The following video is from our campsite in the Abel Tasman National Park in New Zealand on the South Island. We spent 3 days kayaking, hiking, and camping in the National Park from July 5-7, 2012 during our "One Man, One Journey" documentary project.
The Abel Tasman National Park is one of the best multi-day hikes in the world. The majority of people that visit the park hike the trail in 3-5 days. We decided that we would kayak the first two days and hike the third.
The coastal areas have beautifully secluded beaches and coves that are only accessible by boat, which is why we decided to kayak the first part. We also wanted to have the opportunity to experience the trek from the shoreline, which is why we decided to hike the final day of our adventure.
While we were kayaking we saw a plethora of bird species and a number of seal colonies on the islands a few miles off the coast, which are only accessible by kayak or private boat. To only hike the trail we wouldn't have been able to see these areas at all. We also navigated into small coves, walked on secluded beaches, and explored sea caves.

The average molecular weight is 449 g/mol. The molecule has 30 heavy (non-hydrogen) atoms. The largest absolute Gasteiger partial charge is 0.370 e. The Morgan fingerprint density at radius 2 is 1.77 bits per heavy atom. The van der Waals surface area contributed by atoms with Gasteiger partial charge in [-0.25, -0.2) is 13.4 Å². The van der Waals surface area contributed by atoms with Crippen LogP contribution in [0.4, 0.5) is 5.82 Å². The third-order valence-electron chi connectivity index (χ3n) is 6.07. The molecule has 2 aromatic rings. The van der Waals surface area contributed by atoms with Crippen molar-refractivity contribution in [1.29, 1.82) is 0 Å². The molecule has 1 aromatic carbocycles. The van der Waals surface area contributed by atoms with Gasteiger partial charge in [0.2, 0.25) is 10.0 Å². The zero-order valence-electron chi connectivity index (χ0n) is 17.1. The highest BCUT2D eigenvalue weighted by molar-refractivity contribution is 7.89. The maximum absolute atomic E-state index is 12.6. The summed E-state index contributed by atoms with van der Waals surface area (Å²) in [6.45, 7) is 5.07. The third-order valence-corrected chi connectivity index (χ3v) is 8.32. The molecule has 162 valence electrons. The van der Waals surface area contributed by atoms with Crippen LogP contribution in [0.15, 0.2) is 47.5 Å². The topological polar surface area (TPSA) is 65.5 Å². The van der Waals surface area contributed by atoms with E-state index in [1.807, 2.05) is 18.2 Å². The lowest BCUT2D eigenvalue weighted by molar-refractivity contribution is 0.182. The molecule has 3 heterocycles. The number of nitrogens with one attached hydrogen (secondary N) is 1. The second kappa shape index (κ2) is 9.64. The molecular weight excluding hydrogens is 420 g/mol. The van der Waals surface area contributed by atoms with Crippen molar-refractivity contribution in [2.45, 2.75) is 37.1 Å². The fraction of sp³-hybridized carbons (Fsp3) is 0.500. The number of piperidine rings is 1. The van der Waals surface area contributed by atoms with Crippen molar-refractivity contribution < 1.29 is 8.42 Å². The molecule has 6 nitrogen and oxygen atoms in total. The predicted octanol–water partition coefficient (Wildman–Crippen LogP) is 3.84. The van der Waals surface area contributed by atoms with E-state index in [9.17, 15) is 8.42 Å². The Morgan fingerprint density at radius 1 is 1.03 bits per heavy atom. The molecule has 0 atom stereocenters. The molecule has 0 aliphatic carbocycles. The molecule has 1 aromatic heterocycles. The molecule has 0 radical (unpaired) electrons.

The Abel Tasman National Park was one of the activities I had been looking forward to the most on our trip and it was well worth it. The weather had been a little rainy and cloudy leading up to our July 5 departure, but even a late night earthquake on July 4 in Motueka wasn't going to keep us from enjoying our stay in New Zealand and the Abel Tasman National Park.
Luckily the weather cleared up nicely and was more than perfect the entire time we were hiking and kayaking in the backcountry of New Zealand. Even though it was winter time in the Southern Hemisphere it was still between 50-65 degrees in the daytime and not much cooler in the evening and night.
We brought all of our own camping gear; tent, backpacks, sleeping bags, and sleeping mats, which we stuffed into our kayak. We also had all of our camera equipment to capture the entire journey.
Although there were a few mishaps along the way; high waves, pounding surf, exposed rocks, and seal attacks, we were able to manage our way 15 miles along the coast to our ultimate destination.
The entire trip was very enjoyable and brought great happiness to me when we were able to depart from our kayak for the last time.